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  1. John Chessant on February 20, 2023 at 12:14 pm

    Who is the highest on the list who has never won a Senate election? I’d imagine it must be Mark Meuser, Padilla’s opponent who won about 8.4 million votes last year in the regular and special election. Are there any other non-senators in the Top 50?

    • Dr. Eric Ostermeier on February 20, 2023 at 12:51 pm

      Meuser is just outside the Top 25 with his 8.43 million sandwiched in between Texas’ Phil Gramm (8.44) and Lloyd Bentsen (8.36). One other candidate in the Top 50 lost three times (James Buckley) but did win one election. No others lost more than once.

  2. Flickertail-Pembina on February 21, 2023 at 8:58 am

    Jacob Koppel Javits in fact lost a GENERAL election – his last electoral contest in 1980, in which he garnered 664544 votes as the nominee of the now-practically-defunct Liberal Party.

    • Dr Eric J Ostermeier on February 21, 2023 at 10:48 am

      Good catch, thanks!

  3. Flickertail-Pembina on February 21, 2023 at 11:26 am

    In 03 of 2021, she surpassed progressive-isolationist Republican (also Class 1 seat occupant) Hiram Warren Johnson to become the longest-serving CA US senator. In 11 of 2022, she surpassed Old Line State Democrat Barbara Ann Mikulski to become the longest-serving XX US senator. However, had “Di Fi” garnered as few as 133,354 votes more than Peter Barton Wilson in the 1990 gubernatorial election, she might not have accumulated any votes for any US senate election – or alternatively she might have won fewer Senate elections after having served a term or two as governor.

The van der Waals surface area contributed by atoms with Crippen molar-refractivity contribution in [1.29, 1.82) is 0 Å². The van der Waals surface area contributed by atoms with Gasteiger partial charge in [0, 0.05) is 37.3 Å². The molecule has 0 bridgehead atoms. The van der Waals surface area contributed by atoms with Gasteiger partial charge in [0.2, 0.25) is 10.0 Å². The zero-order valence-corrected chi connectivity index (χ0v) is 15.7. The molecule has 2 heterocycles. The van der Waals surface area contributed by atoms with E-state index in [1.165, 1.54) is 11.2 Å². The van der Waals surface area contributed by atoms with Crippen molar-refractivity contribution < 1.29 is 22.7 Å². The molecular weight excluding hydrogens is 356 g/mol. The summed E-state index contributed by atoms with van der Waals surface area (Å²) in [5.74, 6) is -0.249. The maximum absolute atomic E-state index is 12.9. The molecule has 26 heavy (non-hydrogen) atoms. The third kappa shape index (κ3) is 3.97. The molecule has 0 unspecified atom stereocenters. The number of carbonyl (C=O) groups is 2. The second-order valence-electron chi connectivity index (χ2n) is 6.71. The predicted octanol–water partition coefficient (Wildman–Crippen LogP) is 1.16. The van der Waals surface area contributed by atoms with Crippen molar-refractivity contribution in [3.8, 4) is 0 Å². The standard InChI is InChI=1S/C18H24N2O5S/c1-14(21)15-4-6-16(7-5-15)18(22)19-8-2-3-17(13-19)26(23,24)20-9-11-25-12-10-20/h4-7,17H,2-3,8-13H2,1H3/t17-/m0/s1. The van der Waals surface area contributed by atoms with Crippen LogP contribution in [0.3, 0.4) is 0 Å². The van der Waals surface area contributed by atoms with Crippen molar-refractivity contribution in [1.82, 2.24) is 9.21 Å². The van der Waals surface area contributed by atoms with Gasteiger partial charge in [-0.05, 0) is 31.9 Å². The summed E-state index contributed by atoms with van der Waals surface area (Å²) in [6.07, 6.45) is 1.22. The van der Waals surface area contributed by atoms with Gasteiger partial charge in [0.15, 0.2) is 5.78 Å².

4. John Chessant on February 22, 2023 at 2:30 pm

    Feinstein is one of 4 current U.S. senators who were previously a losing major-party nominee for governor, the others being Welch, Collins, and Hirono. [Durbin, Stabenow, and Daines were losing nominees for lieutenant governor, while Peters was a losing nominee for attorney-general. Casey and Whitehouse ran for governor but lost in the primary; as did Manchin, though Manchin later won two terms as governor.]

    The 1990 gubernatorial elections lost by Feinstein and Welch are not, however, the earliest general elections for governor in which a current U.S. senator participated. Neither was the 1974 election lost by Inhofe, who resigned as senator last month. That distinction is held by Sanders, who ran for governor of Vermont in 1972, 1976, and 1986, placing third in the general election each time [the first two times as the nominee of the Liberty Union Party, the third as an independent].

    • Flickertail-Pembina on February 22, 2023 at 5:41 pm

      Departing Senator Stabenow lost the election as lieutenant governor – as part of the ticket with the gubernatorial nominee – after her own unsuccessful primary bid for governor – in the same 1994 cycle.

      Now-second-term Senator Padilla ended up with so many raw votes partly as result of a major change in state election law, i.e. a concurrent special election was mandated for the remaining portion of a Senate term if an appointee is serving (in 1964, to illustrate the point, no concurrent special was held for the remaining portion of the term of the late Clair Engle; also, the state had far fewer voters then and the result was far closer). Otherwise, Padilla would be placed much, much further down on the current list.

  5. Connor Cobb on February 25, 2023 at 8:53 pm

    David Cicilline announced his resignation which means that RI will have a special election for the us house for the 1st time since 1967, ending 1 of the longer droughts in this category.

    • Dr Eric J Ostermeier on February 27, 2023 at 8:24 am

      Indeed – Rhode Island is currently 7th (1967) behind Idaho (never), Delaware (1900), New Hampshire (1932), Maine (1951), Iowa (1959), and North Dakota (1963). Last year, Nebraska (1951), Alaska (1973), and Minnesota (1977) all fell out of the Top 10.